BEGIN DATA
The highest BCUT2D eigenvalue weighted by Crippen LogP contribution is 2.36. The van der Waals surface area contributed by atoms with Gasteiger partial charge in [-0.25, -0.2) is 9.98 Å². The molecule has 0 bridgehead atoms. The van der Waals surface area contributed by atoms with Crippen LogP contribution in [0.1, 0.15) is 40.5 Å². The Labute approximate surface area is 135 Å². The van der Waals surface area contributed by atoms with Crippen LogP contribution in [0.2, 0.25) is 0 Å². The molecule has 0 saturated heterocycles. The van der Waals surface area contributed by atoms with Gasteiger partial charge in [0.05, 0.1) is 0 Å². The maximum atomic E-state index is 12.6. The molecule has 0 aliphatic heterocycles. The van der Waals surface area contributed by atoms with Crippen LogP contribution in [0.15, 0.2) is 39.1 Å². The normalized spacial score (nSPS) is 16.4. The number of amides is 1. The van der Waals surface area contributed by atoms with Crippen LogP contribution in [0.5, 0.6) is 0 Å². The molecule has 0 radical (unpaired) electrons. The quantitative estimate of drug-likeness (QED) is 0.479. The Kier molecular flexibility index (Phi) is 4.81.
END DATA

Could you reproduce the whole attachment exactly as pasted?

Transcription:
The highest BCUT2D eigenvalue weighted by Crippen LogP contribution is 2.36. The van der Waals surface area contributed by atoms with Gasteiger partial charge in [-0.25, -0.2) is 9.98 Å². The molecule has 0 bridgehead atoms. The van der Waals surface area contributed by atoms with Crippen LogP contribution in [0.1, 0.15) is 40.5 Å². The Labute approximate surface area is 135 Å². The van der Waals surface area contributed by atoms with Crippen LogP contribution in [0.2, 0.25) is 0 Å². The molecule has 0 saturated heterocycles. The van der Waals surface area contributed by atoms with Gasteiger partial charge in [0.05, 0.1) is 0 Å². The maximum atomic E-state index is 12.6. The molecule has 0 aliphatic heterocycles. The van der Waals surface area contributed by atoms with Crippen LogP contribution in [0.15, 0.2) is 39.1 Å². The normalized spacial score (nSPS) is 16.4. The number of amides is 1. The van der Waals surface area contributed by atoms with Crippen LogP contribution in [0.5, 0.6) is 0 Å². The molecule has 0 radical (unpaired) electrons. The quantitative estimate of drug-likeness (QED) is 0.479. The Kier molecular flexibility index (Phi) is 4.81.